NASA Astrophysics Data System (ADS)

    Pashayev, Arif; Tunaboylu, Bahadir; Usta, Metin; Sadixov, Ilham; Allahverdiyev, Kerim

    2016-01-01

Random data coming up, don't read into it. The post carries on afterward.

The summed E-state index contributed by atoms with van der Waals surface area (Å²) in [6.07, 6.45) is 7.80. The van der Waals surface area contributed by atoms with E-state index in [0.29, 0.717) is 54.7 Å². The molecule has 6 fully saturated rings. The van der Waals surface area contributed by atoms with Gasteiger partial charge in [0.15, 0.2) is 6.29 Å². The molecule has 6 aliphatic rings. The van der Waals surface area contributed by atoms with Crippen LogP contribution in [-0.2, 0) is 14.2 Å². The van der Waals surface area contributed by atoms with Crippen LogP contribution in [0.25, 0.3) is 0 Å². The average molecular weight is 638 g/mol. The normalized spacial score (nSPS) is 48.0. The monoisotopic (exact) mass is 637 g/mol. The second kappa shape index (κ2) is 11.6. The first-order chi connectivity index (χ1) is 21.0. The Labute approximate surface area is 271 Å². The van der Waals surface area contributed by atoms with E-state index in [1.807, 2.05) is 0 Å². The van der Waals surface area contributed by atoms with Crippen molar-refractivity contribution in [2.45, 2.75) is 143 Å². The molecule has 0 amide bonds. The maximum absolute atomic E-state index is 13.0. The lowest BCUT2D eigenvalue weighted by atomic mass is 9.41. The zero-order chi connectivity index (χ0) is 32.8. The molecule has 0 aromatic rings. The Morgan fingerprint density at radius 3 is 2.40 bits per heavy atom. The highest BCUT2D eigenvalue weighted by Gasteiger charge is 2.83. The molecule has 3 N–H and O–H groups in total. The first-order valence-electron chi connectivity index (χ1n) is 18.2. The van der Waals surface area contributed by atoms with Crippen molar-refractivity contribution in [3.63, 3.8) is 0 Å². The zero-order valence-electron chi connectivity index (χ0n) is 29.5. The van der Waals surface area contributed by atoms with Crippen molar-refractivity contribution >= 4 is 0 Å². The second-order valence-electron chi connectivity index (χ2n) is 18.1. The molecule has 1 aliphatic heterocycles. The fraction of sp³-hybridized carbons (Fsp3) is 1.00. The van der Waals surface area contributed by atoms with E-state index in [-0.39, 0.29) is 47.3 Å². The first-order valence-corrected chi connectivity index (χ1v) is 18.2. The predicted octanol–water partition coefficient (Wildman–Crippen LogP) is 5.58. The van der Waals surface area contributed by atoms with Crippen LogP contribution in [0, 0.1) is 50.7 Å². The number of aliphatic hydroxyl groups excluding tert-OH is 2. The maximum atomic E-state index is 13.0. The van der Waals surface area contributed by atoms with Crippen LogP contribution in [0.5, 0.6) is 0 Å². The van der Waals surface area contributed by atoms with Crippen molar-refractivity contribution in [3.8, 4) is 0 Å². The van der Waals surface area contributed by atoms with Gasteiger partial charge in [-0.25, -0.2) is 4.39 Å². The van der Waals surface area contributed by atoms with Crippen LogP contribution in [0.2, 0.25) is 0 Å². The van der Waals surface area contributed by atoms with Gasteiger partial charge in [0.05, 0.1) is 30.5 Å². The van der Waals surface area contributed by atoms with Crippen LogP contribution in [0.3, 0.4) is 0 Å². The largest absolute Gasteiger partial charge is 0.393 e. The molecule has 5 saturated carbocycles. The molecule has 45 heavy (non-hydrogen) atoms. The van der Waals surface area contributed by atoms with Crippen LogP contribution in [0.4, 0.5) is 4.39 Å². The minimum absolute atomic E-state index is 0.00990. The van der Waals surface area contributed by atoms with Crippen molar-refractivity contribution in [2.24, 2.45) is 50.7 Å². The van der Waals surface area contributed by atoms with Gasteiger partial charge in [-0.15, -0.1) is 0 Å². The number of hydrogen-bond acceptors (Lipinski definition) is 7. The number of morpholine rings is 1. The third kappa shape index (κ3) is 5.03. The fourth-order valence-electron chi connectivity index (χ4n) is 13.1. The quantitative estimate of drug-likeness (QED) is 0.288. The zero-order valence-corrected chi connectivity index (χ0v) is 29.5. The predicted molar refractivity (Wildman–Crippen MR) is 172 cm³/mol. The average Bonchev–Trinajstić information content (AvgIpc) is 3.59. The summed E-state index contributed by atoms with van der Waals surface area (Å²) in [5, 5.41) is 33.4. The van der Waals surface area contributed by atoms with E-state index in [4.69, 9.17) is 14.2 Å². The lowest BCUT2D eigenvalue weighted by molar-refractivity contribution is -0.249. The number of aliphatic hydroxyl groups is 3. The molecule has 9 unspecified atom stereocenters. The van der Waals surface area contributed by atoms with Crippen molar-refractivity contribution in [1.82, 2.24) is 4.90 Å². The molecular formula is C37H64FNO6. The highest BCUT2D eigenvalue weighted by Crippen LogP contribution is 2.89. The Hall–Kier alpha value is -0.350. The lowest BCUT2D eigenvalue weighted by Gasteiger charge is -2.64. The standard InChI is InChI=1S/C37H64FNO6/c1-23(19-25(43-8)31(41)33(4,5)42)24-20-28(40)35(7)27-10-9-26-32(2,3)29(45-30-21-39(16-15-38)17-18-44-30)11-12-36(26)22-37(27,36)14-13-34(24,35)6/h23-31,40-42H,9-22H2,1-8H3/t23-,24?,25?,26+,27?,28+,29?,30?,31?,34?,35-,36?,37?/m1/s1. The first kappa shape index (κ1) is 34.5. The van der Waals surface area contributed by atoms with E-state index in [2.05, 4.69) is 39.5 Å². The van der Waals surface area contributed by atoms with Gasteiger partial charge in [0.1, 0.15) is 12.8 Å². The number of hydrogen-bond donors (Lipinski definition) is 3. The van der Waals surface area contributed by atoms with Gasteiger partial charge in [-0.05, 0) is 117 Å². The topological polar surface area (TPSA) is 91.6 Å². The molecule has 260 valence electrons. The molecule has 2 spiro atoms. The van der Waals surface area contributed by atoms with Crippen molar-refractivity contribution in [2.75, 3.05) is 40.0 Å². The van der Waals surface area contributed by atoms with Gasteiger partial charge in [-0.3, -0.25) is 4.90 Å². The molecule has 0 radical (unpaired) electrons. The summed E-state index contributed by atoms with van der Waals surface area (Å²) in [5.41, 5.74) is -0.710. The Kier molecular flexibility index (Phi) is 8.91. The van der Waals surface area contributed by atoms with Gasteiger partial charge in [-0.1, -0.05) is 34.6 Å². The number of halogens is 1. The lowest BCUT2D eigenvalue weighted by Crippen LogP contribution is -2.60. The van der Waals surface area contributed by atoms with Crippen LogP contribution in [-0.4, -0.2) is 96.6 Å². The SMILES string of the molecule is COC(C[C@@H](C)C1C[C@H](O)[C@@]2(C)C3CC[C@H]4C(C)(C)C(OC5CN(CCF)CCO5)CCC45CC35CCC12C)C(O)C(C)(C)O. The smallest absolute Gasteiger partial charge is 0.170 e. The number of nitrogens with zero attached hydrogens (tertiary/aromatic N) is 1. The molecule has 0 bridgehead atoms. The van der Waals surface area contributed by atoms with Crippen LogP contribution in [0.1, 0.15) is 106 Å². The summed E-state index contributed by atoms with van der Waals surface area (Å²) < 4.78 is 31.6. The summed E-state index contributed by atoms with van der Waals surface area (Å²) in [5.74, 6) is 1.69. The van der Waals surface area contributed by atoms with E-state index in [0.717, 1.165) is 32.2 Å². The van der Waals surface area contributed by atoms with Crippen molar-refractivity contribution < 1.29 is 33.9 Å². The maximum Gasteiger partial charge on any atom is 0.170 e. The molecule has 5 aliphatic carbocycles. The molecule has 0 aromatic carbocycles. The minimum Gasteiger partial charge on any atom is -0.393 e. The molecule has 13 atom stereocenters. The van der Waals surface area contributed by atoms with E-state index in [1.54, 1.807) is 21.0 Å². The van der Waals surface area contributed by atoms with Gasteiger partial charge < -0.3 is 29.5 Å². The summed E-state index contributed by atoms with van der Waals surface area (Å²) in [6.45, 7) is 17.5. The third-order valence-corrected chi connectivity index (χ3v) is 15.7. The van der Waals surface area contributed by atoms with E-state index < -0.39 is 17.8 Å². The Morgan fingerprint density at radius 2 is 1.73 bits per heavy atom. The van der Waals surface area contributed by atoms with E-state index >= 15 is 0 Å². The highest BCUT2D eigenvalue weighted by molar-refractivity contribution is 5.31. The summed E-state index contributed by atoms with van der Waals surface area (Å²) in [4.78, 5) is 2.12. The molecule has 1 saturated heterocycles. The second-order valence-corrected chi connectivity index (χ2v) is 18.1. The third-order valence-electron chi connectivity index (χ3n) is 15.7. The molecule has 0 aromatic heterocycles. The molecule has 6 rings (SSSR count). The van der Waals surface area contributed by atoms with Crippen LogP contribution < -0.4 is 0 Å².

Laser monitoring (remote sensing) may be considered as the science of collecting and interpreting information about the atmosphere, earth and sea using sensors on earth, on platforms in our atmosphere (airplanes, balloons) or in space (satellites) without being in direct physical contact with them. Remote sensing by LIDARs (Light Identification Detection and Ranging) has wide applications as technique to probe the Earth's atmosphere, ocean and land surfaces. LIDARs are widely used to get knowledge of spatial and temporal variations in meteorological quantities (e.g. temperature, humidity, clouds and aerosol properties) and to monitor the changes in these quantities on different timescales. Subject of the present work is quite wide. It is rather difficult to perform analysis and to provide full knowledge about existing information. In the present work, in addition to the literature data, the information will be provided also about KA-09 aerosol LIDAR developed at the Marmara Research Centre of TÜBITAK (Turkish Scientific and technological Research Council) and also about KA-14 LIDAR developed at the National Aviation Academy of Azerbaijan for remote sensing of contaminations on water surfaces taking place during oil-gas production. The main goal of this paper is to give students insight in different remote sensing instruments and techniques (including their perspectives) that are used for the derivation of meteorological quantities and obtaining the information about water surface.